The universities were charged with allowing the free trade of copyrighted songs. When IU and Yale agreed to block Napster access, Metallica dismissed them from the suit.

A statement issued by USC declared it would continue to allow students access to Napster “for demonstrably legal purposes from designated University personal computers and University supervision.”

However, the school’s student newspaper, The Daily Trojan, reported that access had indeed been blocked from Ethernet connections in student dormitories.

Apparently, USC’s actions satisfied Metallica and its attorneys but there are undoubtedly more artists and companies getting ready to take a swing at Napster.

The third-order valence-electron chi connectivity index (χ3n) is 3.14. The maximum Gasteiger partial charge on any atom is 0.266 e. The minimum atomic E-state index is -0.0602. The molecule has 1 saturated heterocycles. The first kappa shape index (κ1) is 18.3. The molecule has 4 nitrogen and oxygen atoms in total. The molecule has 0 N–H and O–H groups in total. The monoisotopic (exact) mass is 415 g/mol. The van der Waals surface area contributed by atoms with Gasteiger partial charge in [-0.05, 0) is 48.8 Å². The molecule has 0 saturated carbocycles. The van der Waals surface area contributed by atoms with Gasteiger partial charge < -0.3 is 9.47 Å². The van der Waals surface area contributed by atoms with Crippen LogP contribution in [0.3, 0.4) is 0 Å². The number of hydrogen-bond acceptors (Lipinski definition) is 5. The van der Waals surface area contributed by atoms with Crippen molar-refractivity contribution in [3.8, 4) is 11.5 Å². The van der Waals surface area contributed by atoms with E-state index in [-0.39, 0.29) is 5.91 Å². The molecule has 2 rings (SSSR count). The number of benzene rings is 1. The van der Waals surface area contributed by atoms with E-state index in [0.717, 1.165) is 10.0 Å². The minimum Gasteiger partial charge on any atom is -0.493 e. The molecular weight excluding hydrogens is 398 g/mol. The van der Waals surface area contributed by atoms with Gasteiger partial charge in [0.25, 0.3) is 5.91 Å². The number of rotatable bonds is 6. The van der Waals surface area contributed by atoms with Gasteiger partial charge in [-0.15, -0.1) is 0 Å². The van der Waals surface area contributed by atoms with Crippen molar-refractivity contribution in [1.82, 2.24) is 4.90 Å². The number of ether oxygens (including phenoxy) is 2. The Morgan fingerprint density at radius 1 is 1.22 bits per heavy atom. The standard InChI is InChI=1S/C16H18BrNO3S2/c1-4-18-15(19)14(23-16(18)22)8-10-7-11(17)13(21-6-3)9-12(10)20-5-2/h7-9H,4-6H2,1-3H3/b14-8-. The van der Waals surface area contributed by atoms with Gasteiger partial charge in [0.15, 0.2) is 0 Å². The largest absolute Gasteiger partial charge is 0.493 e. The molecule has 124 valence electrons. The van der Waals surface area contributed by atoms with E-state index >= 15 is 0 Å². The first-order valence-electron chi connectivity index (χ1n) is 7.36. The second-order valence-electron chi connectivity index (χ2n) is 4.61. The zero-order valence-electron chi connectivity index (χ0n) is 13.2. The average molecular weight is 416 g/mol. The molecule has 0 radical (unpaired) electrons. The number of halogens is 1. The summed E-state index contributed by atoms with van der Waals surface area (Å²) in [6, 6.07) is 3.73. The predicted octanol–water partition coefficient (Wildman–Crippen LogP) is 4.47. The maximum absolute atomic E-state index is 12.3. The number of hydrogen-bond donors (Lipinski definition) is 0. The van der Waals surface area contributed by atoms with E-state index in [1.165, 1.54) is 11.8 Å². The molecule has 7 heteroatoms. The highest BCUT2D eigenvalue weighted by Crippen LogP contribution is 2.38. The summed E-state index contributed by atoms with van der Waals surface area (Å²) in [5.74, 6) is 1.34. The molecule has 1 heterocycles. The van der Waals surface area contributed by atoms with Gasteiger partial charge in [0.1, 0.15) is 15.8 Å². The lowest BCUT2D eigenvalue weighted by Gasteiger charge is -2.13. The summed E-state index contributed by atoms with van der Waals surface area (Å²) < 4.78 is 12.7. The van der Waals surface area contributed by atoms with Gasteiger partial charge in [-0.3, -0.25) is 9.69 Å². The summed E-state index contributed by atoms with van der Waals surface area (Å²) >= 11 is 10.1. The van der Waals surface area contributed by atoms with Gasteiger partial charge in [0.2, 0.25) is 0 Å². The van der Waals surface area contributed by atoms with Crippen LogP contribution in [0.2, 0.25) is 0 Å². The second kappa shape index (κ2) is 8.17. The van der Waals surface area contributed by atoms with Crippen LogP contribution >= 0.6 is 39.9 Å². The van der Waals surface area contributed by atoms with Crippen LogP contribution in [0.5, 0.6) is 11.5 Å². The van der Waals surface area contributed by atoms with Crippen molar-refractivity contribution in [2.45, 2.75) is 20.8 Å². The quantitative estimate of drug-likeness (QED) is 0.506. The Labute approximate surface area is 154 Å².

While a number of artists and companies have come out against the company, the Internet service has found a friend in Limp Bizkit. Napster will give the group as much as $2 million in sponsorship support for its upcoming free tour. It’s a perfect match for a band that thrives on controversy and a company that attracts a lot of it.

Limp Bizkit frontman Fred Durst obviously doesn’t have a problem with MP3 swapping.

“We could care less about the older generation’s need to do business as usual,” he said while announcing the tour on MTV April 24. “We care more about what our fans want, and our fans want music on the Internet.”

Durst is an A&R executive at Interscope/ Geffen/A&M, and it will be interesting to see what, if any, influence his Napster endorsement has on the recording conglomerate and its numerous artists.